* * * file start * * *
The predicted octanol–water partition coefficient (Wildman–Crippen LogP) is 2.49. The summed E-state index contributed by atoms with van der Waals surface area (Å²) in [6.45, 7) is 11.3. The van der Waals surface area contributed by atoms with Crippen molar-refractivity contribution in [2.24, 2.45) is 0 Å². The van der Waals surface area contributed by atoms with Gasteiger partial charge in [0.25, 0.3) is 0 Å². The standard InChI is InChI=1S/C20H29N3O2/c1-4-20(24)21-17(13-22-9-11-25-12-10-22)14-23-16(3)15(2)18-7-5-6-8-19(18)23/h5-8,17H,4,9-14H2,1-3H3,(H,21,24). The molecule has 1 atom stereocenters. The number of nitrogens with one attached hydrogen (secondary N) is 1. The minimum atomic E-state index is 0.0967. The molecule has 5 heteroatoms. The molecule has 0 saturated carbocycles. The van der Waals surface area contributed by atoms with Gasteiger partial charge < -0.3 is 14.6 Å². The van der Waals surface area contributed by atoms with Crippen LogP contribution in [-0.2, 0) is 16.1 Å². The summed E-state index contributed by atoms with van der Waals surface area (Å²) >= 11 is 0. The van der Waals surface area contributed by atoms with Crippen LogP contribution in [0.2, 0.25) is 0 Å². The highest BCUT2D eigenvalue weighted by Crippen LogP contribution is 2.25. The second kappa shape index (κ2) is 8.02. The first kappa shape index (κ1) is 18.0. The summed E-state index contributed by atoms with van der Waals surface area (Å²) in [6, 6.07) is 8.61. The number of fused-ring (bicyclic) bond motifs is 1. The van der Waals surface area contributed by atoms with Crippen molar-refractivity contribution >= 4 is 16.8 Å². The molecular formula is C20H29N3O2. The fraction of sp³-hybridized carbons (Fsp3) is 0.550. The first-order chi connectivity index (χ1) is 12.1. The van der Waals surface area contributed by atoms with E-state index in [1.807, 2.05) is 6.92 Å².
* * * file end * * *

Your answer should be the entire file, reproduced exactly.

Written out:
The predicted octanol–water partition coefficient (Wildman–Crippen LogP) is 2.49. The summed E-state index contributed by atoms with van der Waals surface area (Å²) in [6.45, 7) is 11.3. The van der Waals surface area contributed by atoms with Crippen molar-refractivity contribution in [2.24, 2.45) is 0 Å². The van der Waals surface area contributed by atoms with Gasteiger partial charge in [0.25, 0.3) is 0 Å². The standard InChI is InChI=1S/C20H29N3O2/c1-4-20(24)21-17(13-22-9-11-25-12-10-22)14-23-16(3)15(2)18-7-5-6-8-19(18)23/h5-8,17H,4,9-14H2,1-3H3,(H,21,24). The molecule has 1 atom stereocenters. The number of nitrogens with one attached hydrogen (secondary N) is 1. The minimum atomic E-state index is 0.0967. The molecule has 5 heteroatoms. The molecule has 0 saturated carbocycles. The van der Waals surface area contributed by atoms with Gasteiger partial charge < -0.3 is 14.6 Å². The van der Waals surface area contributed by atoms with Crippen LogP contribution in [-0.2, 0) is 16.1 Å². The summed E-state index contributed by atoms with van der Waals surface area (Å²) >= 11 is 0. The van der Waals surface area contributed by atoms with Crippen LogP contribution in [0.2, 0.25) is 0 Å². The highest BCUT2D eigenvalue weighted by Crippen LogP contribution is 2.25. The second kappa shape index (κ2) is 8.02. The first kappa shape index (κ1) is 18.0. The summed E-state index contributed by atoms with van der Waals surface area (Å²) in [6, 6.07) is 8.61. The number of fused-ring (bicyclic) bond motifs is 1. The van der Waals surface area contributed by atoms with Crippen molar-refractivity contribution >= 4 is 16.8 Å². The molecular formula is C20H29N3O2. The fraction of sp³-hybridized carbons (Fsp3) is 0.550. The first-order chi connectivity index (χ1) is 12.1. The van der Waals surface area contributed by atoms with E-state index in [1.807, 2.05) is 6.92 Å².